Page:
Texas drug-pricing transparency bill passes full Legislature

A drug-pricing transparency bill that aims to establish reporting requirements for pharmaceutical drug manufacturers, health plans, and pharmacy benefit managers passed the full Texas Legislature this week. The House of Representatives concurred with Senate amendments to HB 2536 on Friday — now, it awaits signatures from both presiding officers and the governor.

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HB 2536 requires pharmaceutical drug manufacturers, health plans, and pharmacy benefit managers to report specific information regarding prescription drug prices and price increases, which would be publicly available online, in an effort to increase transparency.

Under the bill, drug manufacturers must submit an annual report to the Executive Commissioner of the Health and Human Services Commission in mid-January that includes the manufacturer’s list price charged to wholesalers or direct purchasers for pharmaceutical drugs sold in Texas. The provisions would only apply to drugs that cost at least $100 for a 30-day supply.

The bill also requires manufacturers to submit reports within 30 days if a drug’s price increases drastically — by 40% or more compared to the past three years or by 15% or more compared to the past year.

Reports on increased prices would need to, among other details, include: whether the drug is brand-name or generic; recent company-level research and development costs; “the name of each of the manufacturer’s prescription drugs that lost patent exclusivity in the United States in the previous five calendar years;” and a statement on the factor(s) that contributed to the increase, along with an explanation of the role each factor played in increasing cost.

The Executive Commissioner of the Health and Human Services Commission’s would be tasked with developing a website specifically for providing drug-pricing information within its existing site. Pricing information provided by manufacturers would be featured on the site, along with the reports on price increases.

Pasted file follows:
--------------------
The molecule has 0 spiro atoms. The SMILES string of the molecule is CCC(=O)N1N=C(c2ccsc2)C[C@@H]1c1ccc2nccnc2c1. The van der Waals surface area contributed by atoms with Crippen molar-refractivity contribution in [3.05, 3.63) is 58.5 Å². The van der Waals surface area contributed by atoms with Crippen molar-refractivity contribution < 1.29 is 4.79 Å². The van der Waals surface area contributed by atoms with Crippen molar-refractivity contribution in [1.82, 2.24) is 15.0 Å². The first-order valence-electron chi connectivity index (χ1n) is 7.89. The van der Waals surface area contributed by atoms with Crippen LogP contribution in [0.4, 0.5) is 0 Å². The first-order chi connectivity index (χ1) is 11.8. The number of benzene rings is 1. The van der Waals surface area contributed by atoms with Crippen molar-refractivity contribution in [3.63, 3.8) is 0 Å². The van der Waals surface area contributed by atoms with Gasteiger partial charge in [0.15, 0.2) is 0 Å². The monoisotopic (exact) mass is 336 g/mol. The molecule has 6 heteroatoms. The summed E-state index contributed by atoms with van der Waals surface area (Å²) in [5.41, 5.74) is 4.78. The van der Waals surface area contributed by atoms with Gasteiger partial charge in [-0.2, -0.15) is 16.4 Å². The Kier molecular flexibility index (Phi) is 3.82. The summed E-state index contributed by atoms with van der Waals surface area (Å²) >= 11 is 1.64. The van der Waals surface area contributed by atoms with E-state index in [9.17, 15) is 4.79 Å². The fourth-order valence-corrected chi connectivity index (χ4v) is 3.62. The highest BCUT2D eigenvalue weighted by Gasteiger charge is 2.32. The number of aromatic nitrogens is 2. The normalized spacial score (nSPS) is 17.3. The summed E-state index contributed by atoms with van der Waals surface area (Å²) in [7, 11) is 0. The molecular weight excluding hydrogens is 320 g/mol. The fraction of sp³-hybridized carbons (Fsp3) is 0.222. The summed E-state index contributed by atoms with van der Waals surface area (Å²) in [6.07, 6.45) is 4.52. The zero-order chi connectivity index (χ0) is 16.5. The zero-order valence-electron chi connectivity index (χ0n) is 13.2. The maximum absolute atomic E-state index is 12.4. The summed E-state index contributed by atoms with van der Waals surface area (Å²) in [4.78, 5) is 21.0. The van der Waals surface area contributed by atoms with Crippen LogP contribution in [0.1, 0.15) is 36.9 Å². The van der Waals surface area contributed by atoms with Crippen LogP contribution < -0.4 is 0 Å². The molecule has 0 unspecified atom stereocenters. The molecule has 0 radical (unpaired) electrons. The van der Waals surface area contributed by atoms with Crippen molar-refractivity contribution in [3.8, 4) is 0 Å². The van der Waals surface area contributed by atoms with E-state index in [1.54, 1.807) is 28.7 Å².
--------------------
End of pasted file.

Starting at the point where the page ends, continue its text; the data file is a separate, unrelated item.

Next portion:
The bill also requires Pharmacy Benefit Managers (PBMs) to submit an annual report — which would also be posted online — to the Commissioner of Insurance each February. PBMs’ reports would detail payments collected from manufacturers, including aggregated rebates, fees, and price protection payments, as well as such payments that were passed to health plan issuers, enrollees at point-of-sale, or that the PBM retained as revenue.

Each February, health plans would also be required to submit detailed reports to the Commissioner of Insurance that include: the 25 most frequently prescribed prescription drugs across plans; the percent increase in annual spending for drugs across plans; the percent increase in premiums attributable to drugs across plans; and information regarding utilization management and “specialty drugs” — drugs covered under Medicare Part D that exceed the specialty-tier cost threshold.

Senate amendments included in the final bill eased up on a few of the specific reporting requirements for manufacturers. They also introduced an additional requirement for PBMs: their first reports, due in February 2020, must also include all the information required for the preceding three years, not just the preceding year.

Sen. Kelly Hancock, who sponsored the bill in the Senate, said the following in a press release:

“Prescription drug costs are a significant portion of the household budget for many Texans. When the price of a prescription spikes, people deserve to know why their wallets are taking a hit. This legislation serves as a much-needed consumer price check on a complicated industry that, frankly, could do with a lot more transparency.”

If Gov. Greg Abbott signs the bill into law, it will take effect September 1 of this year; however, manufacturers, health plans, and PBMs wouldn’t be required to submit any reports before January 1, 2020.